I have been disabled for 7 and half years and the disablity is increasing as I have a severe spinal disease.

I started of walking with crutches in 1998, then walking sticks in 2000, now wheelchair permanently when outside and its only a matter of weeks before I go to permanent chairbound

It still doesnt deter us from enjoying life and cant wait for the warm weather so we can begin touring again.

We also have a Swift Kontiki 600 6 berth for same reason , space

I am 20 stone and need space as you can imagine.

There is also one other secret to being happy with disability and motorhoming

and thats having a caring sharing loving partner to be with you!

and by the looks of that picture you have just that!

Good luck with your touring

I hope to meet you one day on tour

Regards

Jimgentracer
 

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I feel incredibly lucky as I had a bleed and suffered no more than a headache and loss of concentration for a few months.

We were on holiday in Florida, during a shower I had a pain in my head like being hit with a shovel, brought me to my knees and had tunnel vision etc. I put it down to sinus pain and/or heatstroke and didn't go to hospital, had a pretty bad headache for the next week or so. As soon as we got home I went to the doc just to make sure. I was in hospital within 45 minutes having an MRI and the whole cabudle of tests.

On the scale of 1 to 5 mine was thankfully a 1, the MRI confirmed that there were no further weaknesses.

A pretty big wake up call, I was 36 at the time. Since then I have made sure I don't overwork and spend as much time with my family as possible. It was one of the reasons we bought our M/h to get the most out of being together.
 

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Hi a serious illness does change your outlook on life, after a major op. in 04 and then futher complications a few months later, my wife was told I was unlikely to see the dawn, I was blissful unaware of this as they had given me a shot of morphine and I was as happy as larry :lol:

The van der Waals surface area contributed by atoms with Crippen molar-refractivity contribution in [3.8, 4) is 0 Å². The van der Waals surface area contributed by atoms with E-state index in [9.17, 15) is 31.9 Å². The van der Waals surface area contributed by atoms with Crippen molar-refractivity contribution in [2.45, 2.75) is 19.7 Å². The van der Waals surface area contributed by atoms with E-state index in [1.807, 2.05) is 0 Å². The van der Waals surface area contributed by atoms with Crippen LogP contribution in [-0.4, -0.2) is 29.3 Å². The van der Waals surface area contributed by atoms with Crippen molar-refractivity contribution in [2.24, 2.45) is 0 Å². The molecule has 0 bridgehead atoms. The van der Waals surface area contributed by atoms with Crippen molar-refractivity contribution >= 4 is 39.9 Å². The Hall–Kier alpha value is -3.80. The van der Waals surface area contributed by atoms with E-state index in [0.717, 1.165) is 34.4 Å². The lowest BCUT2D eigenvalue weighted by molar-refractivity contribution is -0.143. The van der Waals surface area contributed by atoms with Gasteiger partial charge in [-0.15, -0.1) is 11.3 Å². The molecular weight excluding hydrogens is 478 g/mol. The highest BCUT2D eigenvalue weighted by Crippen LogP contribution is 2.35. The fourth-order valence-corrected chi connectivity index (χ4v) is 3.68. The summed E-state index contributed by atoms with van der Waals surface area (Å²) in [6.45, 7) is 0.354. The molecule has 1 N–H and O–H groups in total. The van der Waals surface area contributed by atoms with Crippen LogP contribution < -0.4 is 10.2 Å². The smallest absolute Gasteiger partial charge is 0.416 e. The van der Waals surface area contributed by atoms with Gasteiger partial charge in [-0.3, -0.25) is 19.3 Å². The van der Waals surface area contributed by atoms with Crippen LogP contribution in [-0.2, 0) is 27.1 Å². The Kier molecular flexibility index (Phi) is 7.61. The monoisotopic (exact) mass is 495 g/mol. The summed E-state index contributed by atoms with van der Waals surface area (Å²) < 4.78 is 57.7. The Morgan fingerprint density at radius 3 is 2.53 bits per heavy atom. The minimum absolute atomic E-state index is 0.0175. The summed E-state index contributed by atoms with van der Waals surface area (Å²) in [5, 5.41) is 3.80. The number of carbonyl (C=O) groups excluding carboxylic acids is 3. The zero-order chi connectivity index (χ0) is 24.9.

The one good thing was that due to buying and renovating our shop in 02 I had critical illness insurance which we spent on the Brave :lol:

I suppose you could say that getting our RV nearly killed me :lol: :lol:

Live for today tomorrow may never come

Olley
 

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Hi Paulway, How I agree wth allthe comments, I had an attack in 2000 and fought for three months afterwards to get back in the seat, a struggle yes but ou have to fight on, then in 2005 I was diagnosed with cancer, after a major operation, I am now looking forward to spring and summer for more travels. As I say time is a gift but now I am so pleased that I made the effort.
 

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My experience is virtually the same as Paulway's except, following neurosurgery, I was left with virtual blindness and paralysis of the face. Thank God my sight returned but it took nearly 2 years to recover. When this happened I was a very fit 43 year old who was never ill. At 6ft and 11 stone I played football regularly and squash every day.Then it hapened completely out of the blue with no warning. It just makes you realise how lucky you are to be around.
 

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Bob&Ann&everyone who is suffering.

Hope everyone out there will have good health for the coming years and enjoy your travels.

Midlander:
Any tip on keep pain at bay.
I use a heat bag and it gives some relief to joints.
RA for a few years now.
Levels good at moment.
 

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Its been a crap week in work, my knee hurts and I am feeling a little low, so thank you all for putting my life in to prospective.

I am taken back on times when people show guts and determination against what some people would call tragic change of fortune.

I hope, god forbid, if anything should happen to me that I have the same approach has the people in this thread have and continue to have.

This thread should be kept on the top of the listings for all to share and be inspired from.

Thank you
Hugh
 

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:lol: Hi biggermac. Not exactly a Stroke victim/survivor per se. But have suffered from Angina for over 10 years and had 2 or 3 heart attacks several years ago which at the time I thought were Muscle strains through playing too much Tennis. It doesn't stop me riding our Mountain bikes up and down Mountains like a Goat. Nor any other physical excercise I care to do. My problem is when I am relaxed too much. Then the pain usually starts. Excercise is the Key word in my book to anyone with heart problems. Within reason of course. Consult a Doctor first. :wink: